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Gender Neutralizing Our Kids Can Go Too Far

As has become tradition over the last several Christmas Eves, my daughter and I are celebrating with some of our very best friends and their family. In attendance are three little boys who I love dearly, all just a year or two older than my girl. Each of the kids gets a toy gun from their uncle, these loud, light-up things that immediately annoy the heck out of every adult in the room. And off they run, chasing, shooting and having the time of their lives.

In this instance, they are all playing exactly the same way. In fact, my friend's mom comments on precisely that, noticing that my daughter is just one of the boys when it comes to playing with her buddies.

And so often, that is absolutely how it seems.

But it doesn't take long for her to tire of the rambunctious play. And before I know it, she is off quietly in a corner, pulling out a stuffed animal to declare her baby. She holds it against her, whispers softly in its ear and rocks gently to some music no one else can hear.

Meanwhile the boys continue to run and shoot and play.

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This is a pretty standard scene in our group of friends. Nobody ever directs the play these kids partake in (at least, not until things get too loud or rowdy and we have to intervene) and they genuinely love to play together. But it is often my little girl who finds herself on the outskirts at some point, growing overwhelmed by the noise and the energy the boys emit, wanting to settle down and do something a little more low-key.

Try to acknowledge the presence of those gender norms online, and you're sure to be ripped apart.

That same night, the topic of gender neutrality comes up, and one of my best friends starts discussing the differences she has seen not only between her own son and daughter, but also between her kids and the opposite sexed children in their daycare rooms.

No one in my group of friends enforces gender norms. We have little boys who carry around baby dolls and little girls who ram trucks. And yet there are plenty of examples of pervasive gender norms that we have all found difficult to ignore.

My daughter, for instance, is obsessed with jewelry and purses, two things I couldn't care less about. She routinely does fashion shows for me and demands her nails be painted at all times when I haven't had my nails painted in years.

My friends of boys marvel at her ability to sit still and work on coloring or painting for up to an hour at a time. They tell me tales of their boys who can't sit still and do the same for more than three minutes. I've witnessed the ants in the pants that keep those boys moving myself.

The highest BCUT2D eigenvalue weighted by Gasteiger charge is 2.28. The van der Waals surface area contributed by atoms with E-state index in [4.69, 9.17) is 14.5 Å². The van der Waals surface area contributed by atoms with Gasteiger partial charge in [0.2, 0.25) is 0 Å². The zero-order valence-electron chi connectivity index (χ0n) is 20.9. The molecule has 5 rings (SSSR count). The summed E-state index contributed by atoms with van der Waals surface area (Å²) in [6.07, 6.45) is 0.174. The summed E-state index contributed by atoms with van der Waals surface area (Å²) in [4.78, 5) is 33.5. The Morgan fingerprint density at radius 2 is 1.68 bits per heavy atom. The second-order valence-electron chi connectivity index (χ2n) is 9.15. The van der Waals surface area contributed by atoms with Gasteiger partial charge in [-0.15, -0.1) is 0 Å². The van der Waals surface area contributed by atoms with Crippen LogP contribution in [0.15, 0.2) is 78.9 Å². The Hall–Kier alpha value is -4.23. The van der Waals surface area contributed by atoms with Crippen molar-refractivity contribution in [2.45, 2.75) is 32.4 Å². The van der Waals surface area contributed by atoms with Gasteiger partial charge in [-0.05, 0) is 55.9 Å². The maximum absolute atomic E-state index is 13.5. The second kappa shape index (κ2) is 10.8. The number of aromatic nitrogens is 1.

Talk to any parent of both boys and girls and they will likely comment on how their children differed from one another. More often than not, those differences will likely fall in line with some of the standard gender norms we've all come to know.

But try to acknowledge the presence of those gender norms online, and you're sure to be ripped apart.

I've experienced it myself, both when writing a salute to those friends of mine with rambunctious boys, and when discussing the reasons I love having a daughter. In sharing pieces I thought of as fairly innocuous (and maybe even humorous) in nature, I've received all kinds of backlash from those calling out for an end to gender stereotypes.

But are they really stereotypes? Or are we perhaps just getting a little too militant in our push for gender neutrality?

Look, I am all for the removal of gender-based labels in toy aisles and the encouragement of kids to pursue their own bliss, no matter what that bliss may be. I will stand up for any child looking to demolish those gender barriers, and you will never hear me saying, "But … that's a girl thing," or the other way around.

Acknowledging that sometimes there really are some noticeable differences between how boys and girls play and interact, at least on average? I fail to see the harm in that.

To that end, you better believe I will be encouraging my daughter in math and the sciences, because she will not grow up thinking that girls are just bad at numbers in the same way that I once did.

But acknowledging that sometimes there really are some noticeable differences between how boys and girls play and interact, at least on average? I fail to see the harm in that.

We've all known kids who have bucked those norms and flown in the face of them, and I would never for one second argue that there is anything wrong with that. Kids are individuals too, and they have their own minds. Their own wills. I am a big fan of encouraging that individuality.

But why are we so afraid of talking about the fact that sometimes, maybe even a lot of the times, these "norms" do apply?

Boys and girls, in general, are different: the way they play, the interests they have, the energy level they display. Our understanding of these "norms" has developed because for so many kids, they hold true.

And maybe that's a good thing. Or at least, not something we should be afraid of or try to shut down.

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Because maybe, just maybe, trying to force gender neutrality on our kids has the potential to be just as damaging as trying to force those gender norms on them. And maybe we should just let our kids be instead—without fear of what it might mean to acknowledge exactly what we observe when we do.

Photograph by: Leslie Meadow Photography

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